Agency: Congress
    Status: Open

    Comments: As of August 2017, the Congress has not eliminated the sailing permit requirement.
    Director: Brostek, Michael
    Phone: (202)512-9039

    1 open recommendations
    Recommendation: To improve compliance with shareholder basis rules, Congress may wish to require S corporations to calculate and report shareholder's stock and debt basis as completely as possible. S corporations would report the calculation on the Schedule K-1 and send it to shareholders as well as IRS. If Congress judges that stock purchase price information that is currently only available to shareholders should not be transmitted to the S corporation due to privacy concerns, an alternative is to require that S corporations report less complete basis calculations using information already available to the S corporation.

    Agency: Congress
    Status: Open

    Comments: As of March 2017, Congress had not enacted legislation to require S corporations--a federal business type that provides certain tax benefits like passing income and losses to shareholders' individual returns-- to calculate and report shareholder's stock and debt basis as completely as possible and report the calculation to shareholders and IRS, as GAO suggested in December 2009.
    Director: White, James R
    Phone: (202)512-5594

    1 open recommendations
    Recommendation: Congress may wish to consider providing IRS with math error authority (MEA) to use prior years' tax return information to automatically verify taxpayers' compliance with the limit on the number of years the Hope credit can be claimed.

    Agency: Congress
    Status: Open

    Comments: As of August 3, 2017, Congress has not provided IRS with math error authority (MEA) to use prior years' tax return information to automatically verify taxpayers' compliance with the limit on the number of years the Hope Scholarship Credit, now known as the American Opportunity Tax Credit (AOTC) can be claimed. The AOTC can be claimed by taxpayers for qualified tuition and related expenses for 4 years of postsecondary education. Under the Protecting Americans From Tax Hikes Act of 2015, IRS was granted MEA to disallow a claim for the AOTC if the taxpayer is not permitted to claim the credit due to prior fraudulent or reckless claims, or if the taxpayer omitted information relating to prior improper claims of the credit. IRS does not have authority to automatically deny an AOTC even if the taxpayer claims the credit for more than the 4 allowable years. GAO has in the past provided technical assistance to the House Solutions Caucus in drafting legislative language for a bill on extending MEA to use prior years' returns for verifying compliance with limits on the credit. In addition, the Administration has for many years included a revenue proposal in Treasury's Green Book to provide IRS with "correctable error authority" where the (1) information provided by the taxpayer does not match the information contained in government databases, (2) taxpayer has exceeded the lifetime limit for claiming the credit or deduction, or (3) taxpayer failed to include proper documentation with his or her return. If this revenue proposal was enacted, IRS would have the authority to deny claims for the AOTC if the taxpayer has already received the credit for 4 years.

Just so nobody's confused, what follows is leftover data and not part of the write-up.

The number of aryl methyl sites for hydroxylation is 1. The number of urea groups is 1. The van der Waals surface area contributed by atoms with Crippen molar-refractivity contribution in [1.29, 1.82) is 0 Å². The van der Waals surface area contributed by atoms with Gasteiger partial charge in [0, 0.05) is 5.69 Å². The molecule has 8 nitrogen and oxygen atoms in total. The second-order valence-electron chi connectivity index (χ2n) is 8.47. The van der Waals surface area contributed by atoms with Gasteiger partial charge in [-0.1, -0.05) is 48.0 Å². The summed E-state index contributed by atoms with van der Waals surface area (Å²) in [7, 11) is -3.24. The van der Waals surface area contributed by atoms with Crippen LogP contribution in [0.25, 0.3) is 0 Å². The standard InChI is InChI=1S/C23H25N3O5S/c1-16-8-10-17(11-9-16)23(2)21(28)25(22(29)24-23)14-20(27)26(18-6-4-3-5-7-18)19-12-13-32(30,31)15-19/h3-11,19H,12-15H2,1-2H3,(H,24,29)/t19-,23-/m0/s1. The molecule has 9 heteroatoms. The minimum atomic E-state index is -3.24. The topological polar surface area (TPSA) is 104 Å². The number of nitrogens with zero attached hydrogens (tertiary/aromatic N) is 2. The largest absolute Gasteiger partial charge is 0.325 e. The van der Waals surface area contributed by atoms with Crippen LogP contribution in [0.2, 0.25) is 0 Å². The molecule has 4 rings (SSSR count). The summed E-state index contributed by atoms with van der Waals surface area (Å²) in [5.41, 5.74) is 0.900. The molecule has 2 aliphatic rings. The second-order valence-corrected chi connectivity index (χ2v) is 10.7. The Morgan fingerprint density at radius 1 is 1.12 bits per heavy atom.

Director: White, James R
    Phone: (202)512-9110

    1 open recommendations
    Recommendation: In order to better assess whether changes are needed in the way IRS administers activities not engaged in for profit provisions, the Commissioner of Internal Revenue should take steps to estimate the extent of activities not engaged in for profit noncompliance from its ongoing research programs.

    Agency: Department of the Treasury: Internal Revenue Service
    Status: Open

    Comments: IRS is researching sole proprietor noncompliance, as GAO recommended in September 2009. It is focusing on those who improperly claim business losses (i.e., not profits). IRS's Office of Research, Analysis and Statistics is using the reporting compliance study of Form 1040 filers to gather the data on such noncompliant business losses. This research covered sampled tax returns filed for tax years 2009, 2010, and 2011 and used audits of the sampled tax returns that are filed for each tax year. In November 2016, IRS research officials provided the initial rough estimates of the percentage of disallowed losses and associated dollar amounts for all 3 tax years but as of March 2017, they had not yet indicated how these estimates helped IRS to understand the nature of the tax noncompliance. The officials cautioned that their ability to develop the estimates depends on the number of observations that can be applied from each tax year. This research, when completed, could help IRS to identify noncompliant sole proprietor issues and take action to reduce losses.
    Director: White, James R
    Phone: (202)512-5594

    3 open recommendations
    Recommendation: To simplify the burden that the corporate exemption places on payers to distinguish payees' business status and also provide greater information reporting, Congress may wish to consider requiring payers to report payments to corporations on the form 1099 MISC, as we previously suggested and as proposed in the Bush Administration's budget.

    Agency: Congress
    Status: Open